I meant to write about this since I read about it a little back in July, today is the day.
You know I love Microsoft SQL Azure.
The technology impressed me when it was released. Until then Azure contained only Azure storage. Azure Storage is a great technology if you plan to be the next e-Bay on the block and shove billions of transactions a day to your back-end. If you’re interested into migrating your enterprise application or host your mom & pop transactional web site in the cloud, it’s both an overkill in terms of scalability and a complete paradigm shift. The latter frustrated a lot of early adopter. A few months later, Microsoft replied by releasing SQL Azure. I was impressed.
Not only did they listen to feedback but they worked around the clock to release quite a nice product. SQL Azure isn’t just an SQL Server hosted in the cloud. It’s totally self managed. SQL Azure hosts 3 copies of your data in redundancy, so it’s totally resilient to hardware failures and maintenance: like the rest of Azure it’s build with failure in mind as being part of life and dealt with by the platform. Also, SQL Azure is trivial to provision: just log to Windows Azure portal and click new SQL Azure…
This enables a lot of very interesting scenarios. For instance, if you need to stage data once a month and don’t have to capacity in-house, go for it, you’re gona pay only for the time the DB is on-line. You can easily sync it with other SQL Azure DB and soon you’re gona be able to run reporting in the cloud with it. It’s a one stop shop, you pay for use, you don’t need to buy a license for SQL Server nor for Windows Server running underneath.
Now that is all nice and you might think, let’s move everything there! Ok, it’s currently limited to 50Gb which is a show stopper for some enterprise applications and certainly a lot of e-Commerce applications, but that leaves a lot of scenarios addressed by it.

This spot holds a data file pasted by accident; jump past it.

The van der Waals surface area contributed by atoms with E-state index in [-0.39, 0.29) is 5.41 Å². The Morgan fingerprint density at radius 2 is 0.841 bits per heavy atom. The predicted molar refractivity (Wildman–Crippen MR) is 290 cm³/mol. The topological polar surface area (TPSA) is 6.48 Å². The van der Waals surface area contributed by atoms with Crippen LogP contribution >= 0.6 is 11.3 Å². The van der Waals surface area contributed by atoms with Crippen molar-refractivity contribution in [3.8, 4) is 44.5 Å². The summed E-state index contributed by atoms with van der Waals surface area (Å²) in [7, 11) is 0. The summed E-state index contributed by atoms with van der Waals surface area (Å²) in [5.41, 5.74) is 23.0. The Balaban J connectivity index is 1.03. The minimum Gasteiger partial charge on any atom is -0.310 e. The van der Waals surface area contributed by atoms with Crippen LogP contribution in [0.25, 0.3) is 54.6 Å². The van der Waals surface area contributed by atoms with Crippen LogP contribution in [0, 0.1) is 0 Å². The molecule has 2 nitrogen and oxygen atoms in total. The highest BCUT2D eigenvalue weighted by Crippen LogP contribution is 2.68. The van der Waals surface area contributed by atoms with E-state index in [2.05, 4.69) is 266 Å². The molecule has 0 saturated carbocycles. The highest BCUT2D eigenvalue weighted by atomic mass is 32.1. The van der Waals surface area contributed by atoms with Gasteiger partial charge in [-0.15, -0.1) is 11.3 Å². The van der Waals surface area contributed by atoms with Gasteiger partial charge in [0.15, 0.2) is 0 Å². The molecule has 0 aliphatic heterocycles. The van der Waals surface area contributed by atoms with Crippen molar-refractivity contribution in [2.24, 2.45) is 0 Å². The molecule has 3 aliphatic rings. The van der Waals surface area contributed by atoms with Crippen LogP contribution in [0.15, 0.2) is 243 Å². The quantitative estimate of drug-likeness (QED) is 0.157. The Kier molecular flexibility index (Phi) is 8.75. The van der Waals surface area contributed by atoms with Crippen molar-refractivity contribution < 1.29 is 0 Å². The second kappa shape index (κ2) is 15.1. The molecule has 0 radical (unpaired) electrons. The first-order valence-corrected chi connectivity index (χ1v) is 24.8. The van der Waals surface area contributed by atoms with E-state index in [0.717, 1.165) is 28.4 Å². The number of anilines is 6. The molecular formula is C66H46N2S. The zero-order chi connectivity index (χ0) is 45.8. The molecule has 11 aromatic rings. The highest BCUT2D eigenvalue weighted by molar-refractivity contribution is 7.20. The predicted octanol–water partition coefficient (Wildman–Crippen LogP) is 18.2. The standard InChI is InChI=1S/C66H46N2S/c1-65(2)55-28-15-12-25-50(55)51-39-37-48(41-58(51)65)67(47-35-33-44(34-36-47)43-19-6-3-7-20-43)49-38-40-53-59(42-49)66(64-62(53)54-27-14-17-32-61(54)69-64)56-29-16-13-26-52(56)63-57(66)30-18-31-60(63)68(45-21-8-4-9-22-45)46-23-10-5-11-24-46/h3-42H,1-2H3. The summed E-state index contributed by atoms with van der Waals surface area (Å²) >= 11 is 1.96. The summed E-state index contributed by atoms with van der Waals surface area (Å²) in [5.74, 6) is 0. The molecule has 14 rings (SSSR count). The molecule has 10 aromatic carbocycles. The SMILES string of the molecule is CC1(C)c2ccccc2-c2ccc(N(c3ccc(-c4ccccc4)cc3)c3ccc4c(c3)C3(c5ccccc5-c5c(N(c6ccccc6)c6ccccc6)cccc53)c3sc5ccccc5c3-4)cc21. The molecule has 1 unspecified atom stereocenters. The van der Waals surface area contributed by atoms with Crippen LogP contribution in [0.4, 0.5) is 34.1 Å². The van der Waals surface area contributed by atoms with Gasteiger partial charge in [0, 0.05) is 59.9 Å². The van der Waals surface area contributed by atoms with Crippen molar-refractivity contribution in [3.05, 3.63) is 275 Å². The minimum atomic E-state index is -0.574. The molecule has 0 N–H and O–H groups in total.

A little caveat I wanted to talk to you about today is… its lack of distributed transaction support.
Of course, that makes sense. An SQL Azure DB is a virtual service. You can imagine that bogging down those services with locks wouldn’t scale very well. Plus, it’s not because two SQL Azure instances resides in your account that they reside on the same servers. So supporting distributed transactions would lead to quite a few issues.
Now most of you are probably saying to themselves: “who cares, I hate those MS-DTS transactions requiring an extra port to be open anyway and I never use it”. Now you might not use that but you might have become accustomed to using .NET Framework (2.0 and above) class System.Transactions.TransactionScope. This wonderful component allows you to write code with the following elegant pattern:
// Do DB operations
This pattern allows you to declaratively manage your transactions, committing them and rolling back if an exception is thrown.
Now… that isn’t supported in SQL Azure! How come? Well, yes you’ve been using it with SQL Server 2005 & 2008 without ever needing Microsoft Distributed Transaction Service (MS DTS) but maybe you didn’t notice it but you were actually using a feature introduced in SQL Server 2005: upgradable transaction. This allows SQL Server 2005 to start a transaction as a light transaction on one DB and if need be, with time, to upgrade it to a distributed transaction on more than one transactional resources (e.g. another SQL Server DB, an MSMQ queue or what have you).
When your server doesn’t support upgradable transactions (e.g. SQL Server 2000), when you use System.Transactions.TransactionScope, it opens a distributed transaction right away.
Well, SQL Azure doesn’t support upgradable transactions (presumably because they have nothing to upgrade to), so when your code will run, it will try to open a distributed transaction and will blow.
Now, it depends what you do. If you’re like a vast majority of developers (and even some architect) and you think that ACID transactions is related to LSD, then you probably never manage transactions at all in your code, so this news won’t affect you too much. If you’re aware of transaction and like me embraced System.Transactions.TransactionScope and sprinkled it over your code like if it was paprika on an Hungarian dish, then you might think that migrating to SQL Azure will take a little longer than an afternoon.
Now it all varies. If you wrapped your SQL Connection creation in a factory, you might be able to pull out something a little faster.
Anyhow, I found that feature quite disappointing. A lot of people use SQL Server light transactions and that would be (I think) relatively easy to support. The API could blow when you try to upgrade the transaction. I suppose this would be a little complicated since it would require a new provider for SQL Azure. This is what I proposed today at:
So please go and vote for it!